Right Working Romantic Related Learning Friendly Healthy Legal Inspirational Unfiltered

Oil Bet He Didn’t Expect That Result

, , , , | Right | CREDIT: gyresirfer | November 30, 2022

One day, our entire parking lot was covered in a cloud of heavy white smoke. I went out to investigate (like an idiot) and found a car on one end of the lot emitting the whole cloud. The driver was GUNNING the engine and the smoke was pouring out of the front end.

I knocked on the window.

Me: “Are you okay, sir?”

Driver: “I topped up my motor oil but put too much in. Now I have to burn it off.”

I’m not a car guy, but I’m sure it doesn’t work like that.

Me: “Do you want me to get one of our mechanics to have a look?”

Driver: *Adamant* “This is perfectly normal! All will be well once the excess oil is burned off.”

Soon enough, one of the mechanics from our garage came to investigate. He had a similar conversation with the guy, and then he led me away.

Mechanic: “That white smoke is burning coolant. The guy has probably blown a seal. Any minute now…”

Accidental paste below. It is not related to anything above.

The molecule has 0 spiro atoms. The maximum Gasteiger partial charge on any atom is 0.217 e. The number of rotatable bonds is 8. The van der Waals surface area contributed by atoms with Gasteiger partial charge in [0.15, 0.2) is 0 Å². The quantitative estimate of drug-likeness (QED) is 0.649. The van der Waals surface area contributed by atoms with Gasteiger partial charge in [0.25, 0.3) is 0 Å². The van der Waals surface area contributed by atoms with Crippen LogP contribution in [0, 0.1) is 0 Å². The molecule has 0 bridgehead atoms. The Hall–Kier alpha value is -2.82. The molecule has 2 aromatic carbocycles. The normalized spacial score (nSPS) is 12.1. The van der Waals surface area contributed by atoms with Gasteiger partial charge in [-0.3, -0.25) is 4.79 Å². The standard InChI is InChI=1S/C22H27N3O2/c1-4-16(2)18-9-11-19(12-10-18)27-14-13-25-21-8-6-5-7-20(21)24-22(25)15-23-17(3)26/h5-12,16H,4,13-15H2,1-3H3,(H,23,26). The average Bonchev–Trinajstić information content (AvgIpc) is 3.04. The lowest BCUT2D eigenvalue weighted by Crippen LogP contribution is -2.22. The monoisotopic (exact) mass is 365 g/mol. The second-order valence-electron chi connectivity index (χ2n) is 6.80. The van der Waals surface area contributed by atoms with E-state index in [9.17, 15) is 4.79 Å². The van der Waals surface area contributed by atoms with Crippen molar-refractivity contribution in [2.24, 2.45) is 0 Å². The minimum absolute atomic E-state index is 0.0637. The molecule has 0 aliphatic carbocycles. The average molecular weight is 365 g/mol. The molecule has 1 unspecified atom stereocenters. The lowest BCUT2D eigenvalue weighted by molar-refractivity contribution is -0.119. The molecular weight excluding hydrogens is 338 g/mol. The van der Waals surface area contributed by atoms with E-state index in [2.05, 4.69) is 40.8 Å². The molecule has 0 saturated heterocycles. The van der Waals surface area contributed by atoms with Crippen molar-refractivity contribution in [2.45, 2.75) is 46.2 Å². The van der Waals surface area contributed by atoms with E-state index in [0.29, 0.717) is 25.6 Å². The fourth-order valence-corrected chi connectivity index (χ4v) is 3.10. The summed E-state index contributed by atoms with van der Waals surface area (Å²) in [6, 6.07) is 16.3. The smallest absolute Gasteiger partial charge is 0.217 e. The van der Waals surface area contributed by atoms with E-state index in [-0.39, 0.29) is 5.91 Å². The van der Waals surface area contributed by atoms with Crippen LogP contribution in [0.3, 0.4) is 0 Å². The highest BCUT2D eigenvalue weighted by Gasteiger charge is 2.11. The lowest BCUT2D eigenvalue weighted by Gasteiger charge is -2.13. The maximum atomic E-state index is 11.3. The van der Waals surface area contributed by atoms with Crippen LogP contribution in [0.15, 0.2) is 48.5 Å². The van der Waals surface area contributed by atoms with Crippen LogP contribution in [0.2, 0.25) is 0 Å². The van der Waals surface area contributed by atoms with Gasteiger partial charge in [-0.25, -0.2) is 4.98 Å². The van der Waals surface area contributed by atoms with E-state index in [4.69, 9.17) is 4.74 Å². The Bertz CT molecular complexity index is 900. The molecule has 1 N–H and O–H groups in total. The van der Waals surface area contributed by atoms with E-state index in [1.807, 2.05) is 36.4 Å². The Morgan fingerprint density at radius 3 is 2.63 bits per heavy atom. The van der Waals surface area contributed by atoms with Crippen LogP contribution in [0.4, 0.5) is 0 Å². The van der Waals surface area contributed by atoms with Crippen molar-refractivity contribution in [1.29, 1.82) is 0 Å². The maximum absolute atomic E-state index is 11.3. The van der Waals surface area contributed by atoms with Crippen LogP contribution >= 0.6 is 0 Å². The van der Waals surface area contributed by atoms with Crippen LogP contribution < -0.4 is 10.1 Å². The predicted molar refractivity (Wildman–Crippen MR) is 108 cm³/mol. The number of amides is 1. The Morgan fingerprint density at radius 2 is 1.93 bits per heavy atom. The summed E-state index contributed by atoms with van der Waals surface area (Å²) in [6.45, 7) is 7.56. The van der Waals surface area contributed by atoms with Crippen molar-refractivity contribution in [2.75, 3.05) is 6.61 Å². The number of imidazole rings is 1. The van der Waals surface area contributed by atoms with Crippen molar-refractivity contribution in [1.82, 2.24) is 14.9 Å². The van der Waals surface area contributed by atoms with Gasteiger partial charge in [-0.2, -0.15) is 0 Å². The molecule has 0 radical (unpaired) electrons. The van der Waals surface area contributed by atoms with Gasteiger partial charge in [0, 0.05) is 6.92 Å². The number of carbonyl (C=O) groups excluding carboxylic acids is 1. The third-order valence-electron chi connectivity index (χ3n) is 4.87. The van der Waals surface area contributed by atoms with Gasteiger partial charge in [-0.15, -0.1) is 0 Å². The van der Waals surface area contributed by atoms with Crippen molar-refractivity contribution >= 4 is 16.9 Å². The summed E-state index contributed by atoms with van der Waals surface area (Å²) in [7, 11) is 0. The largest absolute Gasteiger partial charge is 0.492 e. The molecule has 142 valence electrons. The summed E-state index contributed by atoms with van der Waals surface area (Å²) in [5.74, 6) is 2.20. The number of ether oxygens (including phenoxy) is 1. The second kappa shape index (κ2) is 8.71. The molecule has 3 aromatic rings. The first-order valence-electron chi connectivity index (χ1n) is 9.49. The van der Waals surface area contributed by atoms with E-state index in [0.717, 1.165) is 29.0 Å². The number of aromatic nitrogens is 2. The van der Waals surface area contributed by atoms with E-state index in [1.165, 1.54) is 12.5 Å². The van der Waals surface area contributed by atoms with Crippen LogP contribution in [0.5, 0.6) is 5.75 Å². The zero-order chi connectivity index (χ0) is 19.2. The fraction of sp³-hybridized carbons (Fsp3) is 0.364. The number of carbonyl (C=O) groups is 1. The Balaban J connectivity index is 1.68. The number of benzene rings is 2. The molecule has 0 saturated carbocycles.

CLANG! Silence.

The engine seized up. I don’t know what broke in the car, but whatever it was, the car left on a flatbed truck.

Patience Is Not In The Running

, , , | Right | November 18, 2022

I’m watching a half-marathon in a small town. It’s cosy, and people keep their distance without the need for barricades. Police aren’t needed for traffic control, and cars can drive on the same road as the marathon at the same time and nothing ever happens. It’s been going like this for over twenty years now. 

Suddenly, a woman in her car drives up to one of the barricades there to give direction to the runners. She immediately drives onto the curb and is stopped by an older man, who directs the runners in the right direction. 

Woman: “I need to go over there!”

Older Man: “Excuse me, miss, but there are runners running in that street.”

Woman: “But I live there. I need to be there!”

Older Man: “I can move the barricade for you. One moment.”

Woman: “Yes, yes!”

The barricade has barely moved and the woman hits the gas. 

Older Man: “Mind the runners!”

Woman: “Yes, yes!” *Waves out of the window*

She was not going slow at all, and she almost hit the curb on the other side while evading the barricade that was being opened for her on that side. I think her waiting time was about three minutes?

Is The GPS Some Kind Of Snitch?

, , , , , | Legal | November 15, 2022

I’m driving from Michigan to South Dakota to go to the Badlands National Park. It’s a two-day drive, so I decide I’ll just go for one day and then turn around and go home.